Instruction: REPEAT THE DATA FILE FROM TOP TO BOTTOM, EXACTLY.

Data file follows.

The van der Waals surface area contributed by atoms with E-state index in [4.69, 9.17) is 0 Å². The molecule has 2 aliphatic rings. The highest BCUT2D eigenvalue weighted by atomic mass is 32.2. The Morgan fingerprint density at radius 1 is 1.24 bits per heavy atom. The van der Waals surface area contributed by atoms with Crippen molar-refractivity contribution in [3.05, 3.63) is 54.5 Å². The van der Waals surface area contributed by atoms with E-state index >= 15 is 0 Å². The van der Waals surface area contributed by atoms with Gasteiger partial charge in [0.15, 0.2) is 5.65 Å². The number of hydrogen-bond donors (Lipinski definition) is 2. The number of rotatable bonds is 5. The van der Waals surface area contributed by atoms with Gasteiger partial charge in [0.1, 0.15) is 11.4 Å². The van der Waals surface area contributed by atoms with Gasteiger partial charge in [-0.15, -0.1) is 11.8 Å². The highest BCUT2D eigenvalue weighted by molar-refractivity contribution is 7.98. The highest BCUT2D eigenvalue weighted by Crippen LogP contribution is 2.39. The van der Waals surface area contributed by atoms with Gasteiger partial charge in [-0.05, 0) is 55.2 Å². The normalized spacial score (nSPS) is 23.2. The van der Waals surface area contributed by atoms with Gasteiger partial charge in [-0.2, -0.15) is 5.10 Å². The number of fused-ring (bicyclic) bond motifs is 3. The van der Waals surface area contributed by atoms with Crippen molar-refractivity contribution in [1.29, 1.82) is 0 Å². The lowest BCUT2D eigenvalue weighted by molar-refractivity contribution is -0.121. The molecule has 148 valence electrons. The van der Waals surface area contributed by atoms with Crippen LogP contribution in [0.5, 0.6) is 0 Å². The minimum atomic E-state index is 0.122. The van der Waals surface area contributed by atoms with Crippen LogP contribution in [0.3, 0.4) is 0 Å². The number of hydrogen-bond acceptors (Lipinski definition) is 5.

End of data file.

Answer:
The van der Waals surface area contributed by atoms with E-state index in [4.69, 9.17) is 0 Å². The molecule has 2 aliphatic rings. The highest BCUT2D eigenvalue weighted by atomic mass is 32.2. The Morgan fingerprint density at radius 1 is 1.24 bits per heavy atom. The van der Waals surface area contributed by atoms with Crippen molar-refractivity contribution in [3.05, 3.63) is 54.5 Å². The van der Waals surface area contributed by atoms with E-state index >= 15 is 0 Å². The van der Waals surface area contributed by atoms with Gasteiger partial charge in [0.15, 0.2) is 5.65 Å². The number of hydrogen-bond donors (Lipinski definition) is 2. The number of rotatable bonds is 5. The van der Waals surface area contributed by atoms with Gasteiger partial charge in [0.1, 0.15) is 11.4 Å². The van der Waals surface area contributed by atoms with Gasteiger partial charge in [-0.15, -0.1) is 11.8 Å². The highest BCUT2D eigenvalue weighted by molar-refractivity contribution is 7.98. The highest BCUT2D eigenvalue weighted by Crippen LogP contribution is 2.39. The van der Waals surface area contributed by atoms with Gasteiger partial charge in [-0.05, 0) is 55.2 Å². The normalized spacial score (nSPS) is 23.2. The van der Waals surface area contributed by atoms with Gasteiger partial charge in [-0.2, -0.15) is 5.10 Å². The number of fused-ring (bicyclic) bond motifs is 3. The van der Waals surface area contributed by atoms with Crippen molar-refractivity contribution in [1.29, 1.82) is 0 Å². The lowest BCUT2D eigenvalue weighted by molar-refractivity contribution is -0.121. The molecule has 148 valence electrons. The van der Waals surface area contributed by atoms with Crippen LogP contribution in [0.5, 0.6) is 0 Å². The minimum atomic E-state index is 0.122. The van der Waals surface area contributed by atoms with Crippen LogP contribution in [0.3, 0.4) is 0 Å². The number of hydrogen-bond acceptors (Lipinski definition) is 5.